How does a gui detect whether the mouse cursor has become inside the widget, such as the rounded rectangle button, the normal rectangular button, the ellipse, the circle, and a graph under a curve...etc?
I know about some possible algorithms such as determining the widget's coordinates and determining its area, mathematically, or using the widget's color so that the event is triggered when the mouse pointer is on the widget's color, but I think the actual method used in common GUIs is different from that.
Really old-school method (win16, Win32, omitting the modern apis): Windows has a structure called Region which supports union, intersection, diff, etc. Region was used for hit-testing, marking portions of windows which needed repaint, etc. It's basically an ordered array of rows, where each row has a starting y position and height. Each row is an array of columns, where each column has a starting x position and width. The whole region was packed into a single contiguous allocation. Hit testing is by binary search.
A window had a set of child windows (hierarchical). A control was a subtree. Each window maintained (or could compute) its bounding region. Hit testing flowed from parent to child. Since most child windows were rectangular, it wasn't as expensive as it sounds, but could handle, at higher memory and computational cost, non-rectangular controls.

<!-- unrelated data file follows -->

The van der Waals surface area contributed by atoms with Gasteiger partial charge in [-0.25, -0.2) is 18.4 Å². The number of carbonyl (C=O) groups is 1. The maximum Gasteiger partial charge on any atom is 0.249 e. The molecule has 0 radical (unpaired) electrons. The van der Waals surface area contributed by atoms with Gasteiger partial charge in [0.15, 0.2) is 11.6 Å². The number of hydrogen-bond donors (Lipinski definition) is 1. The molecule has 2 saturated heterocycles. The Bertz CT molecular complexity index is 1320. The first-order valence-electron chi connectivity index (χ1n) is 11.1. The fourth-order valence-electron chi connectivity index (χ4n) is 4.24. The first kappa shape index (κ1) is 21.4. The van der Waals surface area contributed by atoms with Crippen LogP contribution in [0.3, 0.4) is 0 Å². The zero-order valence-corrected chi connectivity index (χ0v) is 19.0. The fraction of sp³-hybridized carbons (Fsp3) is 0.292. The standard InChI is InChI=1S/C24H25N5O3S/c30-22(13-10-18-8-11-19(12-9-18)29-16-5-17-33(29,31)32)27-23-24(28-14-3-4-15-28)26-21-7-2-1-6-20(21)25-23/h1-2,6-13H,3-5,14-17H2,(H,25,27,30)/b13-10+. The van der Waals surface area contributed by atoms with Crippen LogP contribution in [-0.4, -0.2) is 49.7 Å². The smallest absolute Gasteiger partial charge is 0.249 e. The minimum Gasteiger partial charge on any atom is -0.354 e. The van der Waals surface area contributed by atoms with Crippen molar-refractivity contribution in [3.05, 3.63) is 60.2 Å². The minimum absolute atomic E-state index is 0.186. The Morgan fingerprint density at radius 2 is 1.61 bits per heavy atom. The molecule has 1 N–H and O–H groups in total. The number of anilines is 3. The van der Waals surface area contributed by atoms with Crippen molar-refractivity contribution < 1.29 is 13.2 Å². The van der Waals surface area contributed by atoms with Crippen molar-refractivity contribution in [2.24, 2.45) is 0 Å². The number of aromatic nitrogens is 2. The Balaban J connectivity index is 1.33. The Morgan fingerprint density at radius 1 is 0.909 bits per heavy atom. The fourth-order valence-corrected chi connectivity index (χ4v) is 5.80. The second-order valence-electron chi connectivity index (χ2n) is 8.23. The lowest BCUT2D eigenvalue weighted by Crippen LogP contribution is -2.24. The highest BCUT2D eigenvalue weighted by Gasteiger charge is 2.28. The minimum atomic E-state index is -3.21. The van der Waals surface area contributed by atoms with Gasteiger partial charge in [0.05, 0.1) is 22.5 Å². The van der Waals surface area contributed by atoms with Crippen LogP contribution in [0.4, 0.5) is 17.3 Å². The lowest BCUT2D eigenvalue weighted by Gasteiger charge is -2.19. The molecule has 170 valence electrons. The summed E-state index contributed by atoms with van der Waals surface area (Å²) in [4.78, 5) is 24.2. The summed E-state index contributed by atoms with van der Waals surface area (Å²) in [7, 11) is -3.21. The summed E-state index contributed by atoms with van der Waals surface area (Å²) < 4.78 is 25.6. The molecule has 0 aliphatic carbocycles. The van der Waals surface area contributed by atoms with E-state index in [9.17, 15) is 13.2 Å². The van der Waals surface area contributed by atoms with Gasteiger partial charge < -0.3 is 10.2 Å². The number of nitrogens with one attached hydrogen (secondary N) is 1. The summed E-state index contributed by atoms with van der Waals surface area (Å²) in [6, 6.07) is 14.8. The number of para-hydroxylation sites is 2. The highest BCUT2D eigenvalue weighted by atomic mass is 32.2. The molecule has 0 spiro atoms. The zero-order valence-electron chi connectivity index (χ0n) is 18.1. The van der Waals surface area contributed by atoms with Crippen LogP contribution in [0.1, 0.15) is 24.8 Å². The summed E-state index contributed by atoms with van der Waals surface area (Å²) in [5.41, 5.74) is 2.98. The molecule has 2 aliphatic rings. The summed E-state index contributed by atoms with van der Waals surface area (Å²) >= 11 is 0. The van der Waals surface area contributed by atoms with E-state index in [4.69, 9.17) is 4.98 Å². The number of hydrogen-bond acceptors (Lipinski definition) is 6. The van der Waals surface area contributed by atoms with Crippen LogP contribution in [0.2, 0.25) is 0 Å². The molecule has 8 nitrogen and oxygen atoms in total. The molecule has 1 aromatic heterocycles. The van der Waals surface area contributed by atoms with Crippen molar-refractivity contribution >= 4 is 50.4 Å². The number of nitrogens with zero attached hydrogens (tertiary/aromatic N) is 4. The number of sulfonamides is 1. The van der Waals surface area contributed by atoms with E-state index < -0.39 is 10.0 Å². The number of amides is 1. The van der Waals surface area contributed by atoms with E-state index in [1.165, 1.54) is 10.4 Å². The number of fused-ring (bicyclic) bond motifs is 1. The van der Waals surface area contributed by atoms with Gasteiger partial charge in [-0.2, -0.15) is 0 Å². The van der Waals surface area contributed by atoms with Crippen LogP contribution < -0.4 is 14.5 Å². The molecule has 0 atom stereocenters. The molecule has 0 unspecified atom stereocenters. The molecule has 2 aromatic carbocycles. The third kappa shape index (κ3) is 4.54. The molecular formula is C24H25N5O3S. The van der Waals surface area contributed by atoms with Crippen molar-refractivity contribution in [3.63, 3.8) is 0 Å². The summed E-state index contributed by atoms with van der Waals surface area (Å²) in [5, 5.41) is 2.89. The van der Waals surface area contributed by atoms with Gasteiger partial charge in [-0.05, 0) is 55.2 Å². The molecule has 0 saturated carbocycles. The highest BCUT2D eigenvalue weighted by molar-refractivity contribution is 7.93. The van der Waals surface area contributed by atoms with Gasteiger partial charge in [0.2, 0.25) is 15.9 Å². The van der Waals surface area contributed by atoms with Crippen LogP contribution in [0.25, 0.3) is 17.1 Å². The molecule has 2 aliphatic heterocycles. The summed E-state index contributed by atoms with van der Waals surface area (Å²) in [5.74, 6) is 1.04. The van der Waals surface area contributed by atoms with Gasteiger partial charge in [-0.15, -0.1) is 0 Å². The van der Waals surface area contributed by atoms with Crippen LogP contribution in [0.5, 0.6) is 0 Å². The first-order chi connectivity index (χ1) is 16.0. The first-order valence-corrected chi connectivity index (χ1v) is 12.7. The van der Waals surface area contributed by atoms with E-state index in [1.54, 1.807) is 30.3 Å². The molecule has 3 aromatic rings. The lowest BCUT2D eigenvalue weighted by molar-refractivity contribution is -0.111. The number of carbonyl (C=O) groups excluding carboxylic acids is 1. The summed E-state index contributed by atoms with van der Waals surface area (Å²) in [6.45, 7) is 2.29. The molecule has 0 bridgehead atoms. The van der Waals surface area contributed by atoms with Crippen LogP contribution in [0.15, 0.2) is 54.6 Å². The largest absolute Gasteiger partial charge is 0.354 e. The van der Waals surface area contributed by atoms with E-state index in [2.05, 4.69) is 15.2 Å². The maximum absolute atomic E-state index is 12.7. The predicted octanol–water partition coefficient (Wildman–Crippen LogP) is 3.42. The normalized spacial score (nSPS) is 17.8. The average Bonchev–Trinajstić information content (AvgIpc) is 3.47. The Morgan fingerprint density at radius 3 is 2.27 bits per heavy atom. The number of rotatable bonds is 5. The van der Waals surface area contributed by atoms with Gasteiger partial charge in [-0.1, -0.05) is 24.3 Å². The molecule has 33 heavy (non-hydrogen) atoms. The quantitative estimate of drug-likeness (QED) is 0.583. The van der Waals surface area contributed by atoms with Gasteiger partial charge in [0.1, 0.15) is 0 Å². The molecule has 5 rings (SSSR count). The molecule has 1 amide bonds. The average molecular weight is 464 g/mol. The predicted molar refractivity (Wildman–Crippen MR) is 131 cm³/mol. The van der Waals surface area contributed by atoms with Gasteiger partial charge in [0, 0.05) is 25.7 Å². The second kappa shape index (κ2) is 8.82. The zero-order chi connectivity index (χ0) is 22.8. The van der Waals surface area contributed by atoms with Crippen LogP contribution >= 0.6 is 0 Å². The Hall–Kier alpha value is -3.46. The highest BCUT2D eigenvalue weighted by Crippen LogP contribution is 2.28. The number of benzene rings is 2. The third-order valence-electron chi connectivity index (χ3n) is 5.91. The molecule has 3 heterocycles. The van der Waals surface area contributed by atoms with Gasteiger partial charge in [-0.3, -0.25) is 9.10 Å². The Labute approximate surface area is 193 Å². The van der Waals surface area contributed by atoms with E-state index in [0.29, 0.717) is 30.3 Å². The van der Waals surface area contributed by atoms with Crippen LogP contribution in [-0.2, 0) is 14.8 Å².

You could gain speed (and simpler implementation) by using a bitmap instead of a region structure. If you switch to GPU, several faster methods become possible.
How do I use bitmap for that?
Approach 1: each control has a separate monochrome bitmap. 1 for inside, 0 for outside.
Approach 2: one 32-bit bitmap for the window. Assign a different color to each control.
Is this method related to render pass and offscreen buffer?
I see some guis use a single color for all elements, this makes me think that different colors can be used for each widget as a bottom layer, while the actual color of the element that we want to show to the user is on the top layer.
Is my guess correct?
Yes, a separate render pass which produces an off screen buffer.